For eight weeks, 15-year-old Abdullahi Farah, a freshman at Evergreen High School's technology school in White Center, spent four hours every Saturday in workshops with city employees and Seattle police officers. And he loved it.
"This actually changed my life," Abdul said.
Abdul, who was born in the U.S. with parents from Ethiopia and Saudi Arabia, was part of the city's eight-week Immigrant Family Institute, a pilot program meant to keep youth from immigrant families out of the criminal justice system by bringing youth and police officers together for workshops. He said the Saturday mornings turned his fear of cops into an appreciation for them, that now he can communicate with his parents better and express his emotions; he connected with Jabali Stewart, an administrator at the Bush School who's contracted with the city.
"This bicultural reality that they have to grapple with, I get that," said Stewart, whose parents immigrated from Trinidad and Tobago. He said he saw Abdul as "the classic case of the kid who's on the fence." Abdul said his older brother was in and out of jail when he was younger, starting at the age of 16.
This year 42 family members and eight police officers participated voluntarily, according to officials. But as the program came to an end on Saturday, its participants were both appreciative and uncertain—they wanted the program to continue, in an even larger scale. While officials say Seattle mayor Ed Murray has been a strong supporter of the program, he's also on his way out. Murray's not seeking reelection; his last day as mayor is December 31.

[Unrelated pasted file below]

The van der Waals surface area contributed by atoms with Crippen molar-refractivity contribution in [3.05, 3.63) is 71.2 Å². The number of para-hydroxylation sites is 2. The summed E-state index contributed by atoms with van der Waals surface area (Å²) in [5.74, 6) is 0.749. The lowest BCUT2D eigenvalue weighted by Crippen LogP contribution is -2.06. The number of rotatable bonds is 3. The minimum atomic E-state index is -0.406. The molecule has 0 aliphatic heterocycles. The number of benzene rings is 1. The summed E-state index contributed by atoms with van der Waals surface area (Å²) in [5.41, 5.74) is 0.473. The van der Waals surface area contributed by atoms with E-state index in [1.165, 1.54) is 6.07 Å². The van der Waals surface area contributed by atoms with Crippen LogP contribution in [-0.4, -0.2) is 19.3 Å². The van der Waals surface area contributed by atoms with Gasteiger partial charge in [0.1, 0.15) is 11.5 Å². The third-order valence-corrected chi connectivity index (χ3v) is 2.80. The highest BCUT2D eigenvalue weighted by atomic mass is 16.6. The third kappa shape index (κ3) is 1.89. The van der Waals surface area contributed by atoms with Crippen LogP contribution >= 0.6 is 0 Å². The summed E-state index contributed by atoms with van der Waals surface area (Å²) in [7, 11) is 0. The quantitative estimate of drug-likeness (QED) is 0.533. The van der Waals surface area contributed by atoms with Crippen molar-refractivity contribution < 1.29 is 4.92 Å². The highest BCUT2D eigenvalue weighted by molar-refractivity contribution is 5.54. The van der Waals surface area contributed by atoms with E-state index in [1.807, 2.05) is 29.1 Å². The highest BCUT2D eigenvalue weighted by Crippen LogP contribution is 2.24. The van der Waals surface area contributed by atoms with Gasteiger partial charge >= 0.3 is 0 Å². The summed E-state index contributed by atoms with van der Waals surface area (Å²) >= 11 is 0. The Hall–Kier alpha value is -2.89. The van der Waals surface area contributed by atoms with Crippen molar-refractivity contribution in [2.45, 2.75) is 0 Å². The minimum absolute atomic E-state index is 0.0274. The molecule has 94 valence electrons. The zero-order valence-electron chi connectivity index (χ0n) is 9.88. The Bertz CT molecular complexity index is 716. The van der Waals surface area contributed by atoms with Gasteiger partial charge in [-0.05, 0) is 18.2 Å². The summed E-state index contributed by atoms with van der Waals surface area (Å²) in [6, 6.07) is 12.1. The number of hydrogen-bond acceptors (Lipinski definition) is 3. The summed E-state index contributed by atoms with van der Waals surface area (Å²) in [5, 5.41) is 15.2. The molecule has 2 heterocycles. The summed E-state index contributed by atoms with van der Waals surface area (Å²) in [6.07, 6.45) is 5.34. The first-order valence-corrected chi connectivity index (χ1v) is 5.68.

"We've got to see if the city's going to put its money where its mouth is," Stewart said to PubliCola Saturday. "It's subject to the mayor's whims. ... We need to know that the city's ready to back OIRA up. I would love to see this grow."
Right now the Office of Immigrant and Refugee Affairs has a request into the mayor's office for the Immigrant Family Institute to be a permanent eight-week program every year as the office evaluates the results of the pilot. OIRA director Cuc Vu said the city's in the middle of budget discussions, and she's not worried about whether the program—which costs a little over $100,000—will continue, regardless of who the next mayor is. The office currently has a budget of a little over $4 million, Vu said.
"When you tap into a need like this and the response that we got, it rises above politics," Vu said, "and I think we've got a pretty strong case to continue whoever the next mayor is."
As far as expanding the program, though, that's more challenging. OIRA officials are also considering parenting workshops that could add another seven weeks or so. Any more than that would be tough to manage for a small office, Vu said, unless the mayor chose to expand OIRA with more investment or staff.
"I certainly think that there's a statement of need that you heard today that could support a larger program," Vu said.